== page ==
U.S. stock index futures fell on Thursday after rating agencies said they may downgrade Greece's sovereign debt, reigniting concerns over possible defaults in the euro zone that have dogged markets recently.
Moody's said Thursday a change in its rating would depend on whether Athens smoothly enacted fiscal reform plans, while Standard & Poor's said late Wednesday a downgrade of one or two notches in the next month remains possible.
The sovereign debt concerns offset euphoria in the last session, when stocks rallied after U.S. Federal Reserve Chairman Ben Bernanke said interest rates would remain low for an extended period. Bernanke resumes his testimony on Capitol Hill today.
S&P 500 futures fell 5.1 points and were below fair value, a formula that evaluates pricing by taking into account interest rates, dividends and time to expiration on the contract. Dow Jones industrial average futures dropped 15 points, and Nasdaq 100 futures were down 9.25 points.
On the economic front, weekly jobless data, due at 8:30 a.m. EST (1330 GMT), is expected to show initial claims for jobless insurance fell to 455,000 from 473,000 in the previous week.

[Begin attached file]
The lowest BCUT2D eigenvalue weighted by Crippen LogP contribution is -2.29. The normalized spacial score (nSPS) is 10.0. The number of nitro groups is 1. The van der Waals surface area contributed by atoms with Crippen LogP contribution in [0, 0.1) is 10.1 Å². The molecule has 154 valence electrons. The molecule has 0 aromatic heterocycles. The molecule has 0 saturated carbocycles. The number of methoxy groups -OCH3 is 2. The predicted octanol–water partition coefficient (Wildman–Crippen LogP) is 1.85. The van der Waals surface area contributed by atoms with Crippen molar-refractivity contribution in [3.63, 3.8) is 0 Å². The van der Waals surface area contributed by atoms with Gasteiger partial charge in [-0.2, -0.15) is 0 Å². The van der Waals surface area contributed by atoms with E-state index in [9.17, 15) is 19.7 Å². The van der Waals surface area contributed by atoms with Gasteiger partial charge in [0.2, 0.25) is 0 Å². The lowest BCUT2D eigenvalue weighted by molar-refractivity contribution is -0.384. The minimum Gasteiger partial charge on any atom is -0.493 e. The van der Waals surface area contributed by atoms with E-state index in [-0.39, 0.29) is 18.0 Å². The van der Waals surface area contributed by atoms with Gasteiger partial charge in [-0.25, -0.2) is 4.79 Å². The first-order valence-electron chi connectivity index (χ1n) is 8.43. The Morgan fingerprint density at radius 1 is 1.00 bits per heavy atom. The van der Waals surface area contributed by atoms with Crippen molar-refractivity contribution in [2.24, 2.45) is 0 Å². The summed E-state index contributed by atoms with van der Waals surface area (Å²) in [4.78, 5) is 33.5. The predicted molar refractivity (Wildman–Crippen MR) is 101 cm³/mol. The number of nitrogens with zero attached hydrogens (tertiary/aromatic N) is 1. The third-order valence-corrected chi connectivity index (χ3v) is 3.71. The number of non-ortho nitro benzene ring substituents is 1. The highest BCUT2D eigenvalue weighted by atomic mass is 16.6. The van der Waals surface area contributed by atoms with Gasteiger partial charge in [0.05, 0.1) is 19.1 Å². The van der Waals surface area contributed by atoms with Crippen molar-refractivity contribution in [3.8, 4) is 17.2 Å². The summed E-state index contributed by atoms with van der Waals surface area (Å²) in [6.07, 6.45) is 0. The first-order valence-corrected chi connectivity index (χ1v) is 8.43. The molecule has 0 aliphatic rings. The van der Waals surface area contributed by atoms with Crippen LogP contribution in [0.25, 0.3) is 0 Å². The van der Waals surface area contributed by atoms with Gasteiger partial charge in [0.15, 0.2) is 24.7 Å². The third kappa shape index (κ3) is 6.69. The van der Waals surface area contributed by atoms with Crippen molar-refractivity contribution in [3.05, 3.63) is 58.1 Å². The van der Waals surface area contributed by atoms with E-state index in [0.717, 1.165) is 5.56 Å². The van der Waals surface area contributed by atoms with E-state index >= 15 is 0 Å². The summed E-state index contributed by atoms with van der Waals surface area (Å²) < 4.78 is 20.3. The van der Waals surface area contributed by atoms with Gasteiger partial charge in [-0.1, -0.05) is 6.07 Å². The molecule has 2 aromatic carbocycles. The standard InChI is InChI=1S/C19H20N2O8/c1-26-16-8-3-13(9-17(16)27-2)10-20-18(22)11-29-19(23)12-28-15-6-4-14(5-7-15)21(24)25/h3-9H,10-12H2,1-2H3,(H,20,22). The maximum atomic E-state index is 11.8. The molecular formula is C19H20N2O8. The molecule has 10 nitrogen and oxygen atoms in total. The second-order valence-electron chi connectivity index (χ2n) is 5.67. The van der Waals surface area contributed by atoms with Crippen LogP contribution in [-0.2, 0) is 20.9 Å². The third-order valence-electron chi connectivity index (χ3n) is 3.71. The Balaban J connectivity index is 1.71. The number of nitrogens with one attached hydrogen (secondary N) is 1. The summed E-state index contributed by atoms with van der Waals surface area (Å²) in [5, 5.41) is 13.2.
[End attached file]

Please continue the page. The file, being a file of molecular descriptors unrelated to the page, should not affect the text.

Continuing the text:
Durable goods for January are due at the same time, with economists in a Reuters survey expecting a 1.5 percent rise in orders versus a 1.0 percent gain in December. The numbers will be another measure of the strength of the economy.
Weak housing and consumer sentiment data earlier this week dampened investor confidence in an economic recovery.
Quarterly earnings are expected from H.J. Heinz Co
In Asia, Japan's Nikkei average <.N225> fell 1 percent on Thursday as the yen rose broadly. In Europe, the pan-European FTSEurofirst 300 <.FTEU3> index of top shares fell 0.3 percent higher.
(Reporting by Edward Krudy; editing by Jeffrey Benkoe)